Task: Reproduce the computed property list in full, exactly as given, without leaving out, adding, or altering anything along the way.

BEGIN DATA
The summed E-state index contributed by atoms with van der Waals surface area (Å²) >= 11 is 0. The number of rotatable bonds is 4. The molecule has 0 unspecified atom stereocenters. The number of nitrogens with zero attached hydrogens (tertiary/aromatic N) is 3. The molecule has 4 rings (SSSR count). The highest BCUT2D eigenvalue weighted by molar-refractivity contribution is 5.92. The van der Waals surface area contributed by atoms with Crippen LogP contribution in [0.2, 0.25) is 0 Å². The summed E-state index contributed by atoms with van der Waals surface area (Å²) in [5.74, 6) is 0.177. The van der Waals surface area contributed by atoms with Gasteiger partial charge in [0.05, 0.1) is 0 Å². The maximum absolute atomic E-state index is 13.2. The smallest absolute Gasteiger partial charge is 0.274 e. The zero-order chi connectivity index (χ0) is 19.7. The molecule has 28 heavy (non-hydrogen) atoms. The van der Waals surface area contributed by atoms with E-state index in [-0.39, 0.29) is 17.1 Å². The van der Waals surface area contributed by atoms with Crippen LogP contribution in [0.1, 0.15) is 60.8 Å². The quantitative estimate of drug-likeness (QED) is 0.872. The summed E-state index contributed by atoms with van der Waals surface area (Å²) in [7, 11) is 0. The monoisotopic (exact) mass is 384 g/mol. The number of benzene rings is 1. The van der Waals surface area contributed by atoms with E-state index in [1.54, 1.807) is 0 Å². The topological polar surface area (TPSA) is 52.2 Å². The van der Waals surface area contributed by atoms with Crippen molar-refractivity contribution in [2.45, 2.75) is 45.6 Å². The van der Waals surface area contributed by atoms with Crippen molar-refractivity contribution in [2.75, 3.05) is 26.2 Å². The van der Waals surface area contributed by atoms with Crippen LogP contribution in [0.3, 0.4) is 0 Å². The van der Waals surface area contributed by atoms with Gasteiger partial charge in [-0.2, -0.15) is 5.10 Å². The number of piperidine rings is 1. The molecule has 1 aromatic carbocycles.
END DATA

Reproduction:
The summed E-state index contributed by atoms with van der Waals surface area (Å²) >= 11 is 0. The number of rotatable bonds is 4. The molecule has 0 unspecified atom stereocenters. The number of nitrogens with zero attached hydrogens (tertiary/aromatic N) is 3. The molecule has 4 rings (SSSR count). The highest BCUT2D eigenvalue weighted by molar-refractivity contribution is 5.92. The van der Waals surface area contributed by atoms with Crippen LogP contribution in [0.2, 0.25) is 0 Å². The summed E-state index contributed by atoms with van der Waals surface area (Å²) in [5.74, 6) is 0.177. The van der Waals surface area contributed by atoms with Gasteiger partial charge in [0.05, 0.1) is 0 Å². The maximum absolute atomic E-state index is 13.2. The smallest absolute Gasteiger partial charge is 0.274 e. The zero-order chi connectivity index (χ0) is 19.7. The molecule has 28 heavy (non-hydrogen) atoms. The van der Waals surface area contributed by atoms with E-state index in [-0.39, 0.29) is 17.1 Å². The van der Waals surface area contributed by atoms with Crippen LogP contribution in [0.1, 0.15) is 60.8 Å². The quantitative estimate of drug-likeness (QED) is 0.872. The summed E-state index contributed by atoms with van der Waals surface area (Å²) in [7, 11) is 0. The monoisotopic (exact) mass is 384 g/mol. The number of benzene rings is 1. The van der Waals surface area contributed by atoms with E-state index in [1.54, 1.807) is 0 Å². The topological polar surface area (TPSA) is 52.2 Å². The van der Waals surface area contributed by atoms with Crippen molar-refractivity contribution in [2.45, 2.75) is 45.6 Å². The van der Waals surface area contributed by atoms with Crippen molar-refractivity contribution in [2.75, 3.05) is 26.2 Å². The van der Waals surface area contributed by atoms with Crippen LogP contribution in [0.3, 0.4) is 0 Å². The van der Waals surface area contributed by atoms with Gasteiger partial charge in [-0.2, -0.15) is 5.10 Å². The number of piperidine rings is 1. The molecule has 1 aromatic carbocycles.